Monday, December 17, 2018

Waligore on Unitarians

Dr. Joseph Waligore is working on a new book that will tackle, among other things, some of the unitarians who influenced the American founding and who otherwise were influential in Great Britain during the times that interest the American Creation blog.

In the comments section he gave us a little taste:
The best known of the liberal Dissenters were the Unitarians, Christians who rejected the doctrine of the Trinity, and often thought Jesus was merely human. Many scholars of American religious history, such as Gregg L. Frazer and Paul Conklin, assert that the religious beliefs of John Adams and Thomas Jefferson mean they were Unitarians. Furthermore these scholars assert these presidents’ mentor was Joseph Priestley, the most important Unitarian theologian. Chapter seven explains in detail how Jefferson and Adams shared the English deists’ emphasis on God’s goodness and total fairness. The scholars who think Priestley was Jefferson and Adams’ mentor also think Priestley shared their emphasis on God’s total goodness. Frazer declares that Priestley stressed God “was, fundamentally, benevolent, . . . [he] rejected biblical accounts of God’s wrath and vengeance.” What Frazer and other scholars do not understand is how much Priestley was situated in the tradition of the liberal Dissenters, and shared their beliefs about the Bible, particularly their belief in the accuracy of the Old Testament. The scholars of American religious history share religion scholar Bruce K. Waltke’s mistaken idea of Priestley’s view of biblical authority. Waltke, in his book on Old Testament theology, claimed Priestley, like French skeptics such as Diderot and Voltaire, had a liberal outlook on the authority of the Bible. According to Waltke, liberals put reason above revelation and so detract from the authority of the Bible by making reason the foundation of theological reflection. For Waltke, this means liberals approach the Bible with the same skepticism they apply to other ancient Near Eastern myths. Waltke asserts liberals consider the Bible stories as the product of human mythopoetic imagination, and so he thought liberals gave no more credence to the Bible’s account of God’s intervention in human affairs than they do to other Near Eastern myths.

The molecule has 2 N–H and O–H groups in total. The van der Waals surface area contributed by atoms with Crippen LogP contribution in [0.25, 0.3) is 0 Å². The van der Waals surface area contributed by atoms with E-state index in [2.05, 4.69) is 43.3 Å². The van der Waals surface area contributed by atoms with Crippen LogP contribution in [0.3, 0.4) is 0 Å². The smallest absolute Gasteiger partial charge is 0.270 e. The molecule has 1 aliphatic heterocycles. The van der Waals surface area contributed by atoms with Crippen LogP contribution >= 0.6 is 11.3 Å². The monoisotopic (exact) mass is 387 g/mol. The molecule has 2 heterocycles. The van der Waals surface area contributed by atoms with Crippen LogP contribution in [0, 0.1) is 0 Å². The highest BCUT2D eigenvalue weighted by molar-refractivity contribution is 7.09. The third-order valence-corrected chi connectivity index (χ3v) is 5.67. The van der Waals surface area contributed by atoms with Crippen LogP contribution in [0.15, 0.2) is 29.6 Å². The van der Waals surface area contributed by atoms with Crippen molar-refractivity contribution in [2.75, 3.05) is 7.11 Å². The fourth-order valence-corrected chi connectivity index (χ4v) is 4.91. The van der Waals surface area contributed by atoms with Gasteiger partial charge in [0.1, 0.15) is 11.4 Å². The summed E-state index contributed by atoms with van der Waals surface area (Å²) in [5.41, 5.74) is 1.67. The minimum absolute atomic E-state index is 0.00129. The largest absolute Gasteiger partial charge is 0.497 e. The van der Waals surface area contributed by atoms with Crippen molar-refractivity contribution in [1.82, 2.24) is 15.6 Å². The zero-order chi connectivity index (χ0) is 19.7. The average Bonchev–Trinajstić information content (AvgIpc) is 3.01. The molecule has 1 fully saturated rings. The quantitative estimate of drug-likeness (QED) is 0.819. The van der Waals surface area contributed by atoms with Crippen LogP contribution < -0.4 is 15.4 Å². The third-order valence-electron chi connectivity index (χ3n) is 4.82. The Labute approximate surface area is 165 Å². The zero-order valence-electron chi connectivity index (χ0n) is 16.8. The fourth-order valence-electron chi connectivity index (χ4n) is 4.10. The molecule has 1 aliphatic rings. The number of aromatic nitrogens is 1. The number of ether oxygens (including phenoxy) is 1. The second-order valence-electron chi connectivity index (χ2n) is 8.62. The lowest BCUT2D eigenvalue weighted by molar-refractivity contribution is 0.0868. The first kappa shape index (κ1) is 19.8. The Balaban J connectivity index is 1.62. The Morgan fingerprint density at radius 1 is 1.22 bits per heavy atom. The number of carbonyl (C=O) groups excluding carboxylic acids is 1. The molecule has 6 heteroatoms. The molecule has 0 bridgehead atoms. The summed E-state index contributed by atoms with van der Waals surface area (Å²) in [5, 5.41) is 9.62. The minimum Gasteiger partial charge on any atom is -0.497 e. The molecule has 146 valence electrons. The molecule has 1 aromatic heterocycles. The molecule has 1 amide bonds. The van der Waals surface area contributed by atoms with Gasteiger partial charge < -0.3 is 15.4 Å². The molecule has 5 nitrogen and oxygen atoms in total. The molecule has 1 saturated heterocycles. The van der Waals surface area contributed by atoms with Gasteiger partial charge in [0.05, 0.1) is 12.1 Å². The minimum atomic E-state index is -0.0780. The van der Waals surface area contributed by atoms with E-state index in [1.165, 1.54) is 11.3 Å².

Waltke is claiming that anyone who believes in reason must treat the Bible as a myth. But Priestley shared with other liberal Dissenters a belief that reason supported the authority of the Old Testament. Priestley’s views will be discussed in detail in chapter seven when his views are compared to those of John Adams and Thomas Jefferson’s. Priestley’s beliefs on biblical authority were very similar to those of John Taylor, another prominent liberal Dissenter. Taylor was a minister and scholar who eventually taught at Warrington Academy, the most eminent Dissenter college. In fact, when Taylor died in 1761, Priestley replaced him as professor at the academy.